Unimolecular Electronics: Results and Prospects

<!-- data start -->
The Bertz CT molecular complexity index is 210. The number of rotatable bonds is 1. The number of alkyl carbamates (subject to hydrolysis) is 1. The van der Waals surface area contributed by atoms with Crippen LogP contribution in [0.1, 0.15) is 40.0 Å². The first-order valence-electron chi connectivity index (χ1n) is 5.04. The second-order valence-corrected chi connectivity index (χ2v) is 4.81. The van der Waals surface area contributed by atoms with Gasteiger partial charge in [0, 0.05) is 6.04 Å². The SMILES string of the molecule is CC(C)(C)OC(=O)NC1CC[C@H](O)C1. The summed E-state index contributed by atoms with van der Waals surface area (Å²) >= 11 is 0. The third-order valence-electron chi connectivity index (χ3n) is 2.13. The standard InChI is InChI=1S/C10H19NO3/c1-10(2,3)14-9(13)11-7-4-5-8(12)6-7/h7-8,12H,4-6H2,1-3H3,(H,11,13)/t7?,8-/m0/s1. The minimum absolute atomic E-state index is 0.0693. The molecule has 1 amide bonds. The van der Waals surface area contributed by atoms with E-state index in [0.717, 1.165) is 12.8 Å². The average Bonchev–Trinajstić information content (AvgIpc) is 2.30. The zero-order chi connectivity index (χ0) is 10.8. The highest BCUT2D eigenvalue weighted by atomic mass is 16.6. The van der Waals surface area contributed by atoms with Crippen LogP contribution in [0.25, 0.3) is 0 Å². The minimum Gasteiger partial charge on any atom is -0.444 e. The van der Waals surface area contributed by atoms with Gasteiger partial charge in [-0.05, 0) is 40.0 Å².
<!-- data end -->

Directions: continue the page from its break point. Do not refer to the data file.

“Molecular electronics,” “molecular-scale electronics,” or “unimolecular electronics” promises electronic devices with dimensions of 1 to 3 nm, useful for the ultimate miniaturization of electrical circuits. Three-electrode measurements have been made—where two electrodes are prepared beforehand, the molecule is placed between them by physisorption or chemisorption; the third “gate” electrode is an scanning tunneling microscopy or conducting-tip- atomic force microscopy tip. In the 1960s, Henry Taube proved by kinetic studies that electron transfer rates between metal ions across alkane ligands occur more slowly than across unsaturated ligands. The current-voltage plot is asymmetric as a function of bias, and a succession of read-write cycles shows that the resistance changes stepwise, as the train(s) move from the lower-conductivity station(s) to the higher-conductivity station(s). A field-effect transistor requires a semiconducting channel connecting source and drain electrodes whose “thickness” can be modified by an applied bias on the gate electrode.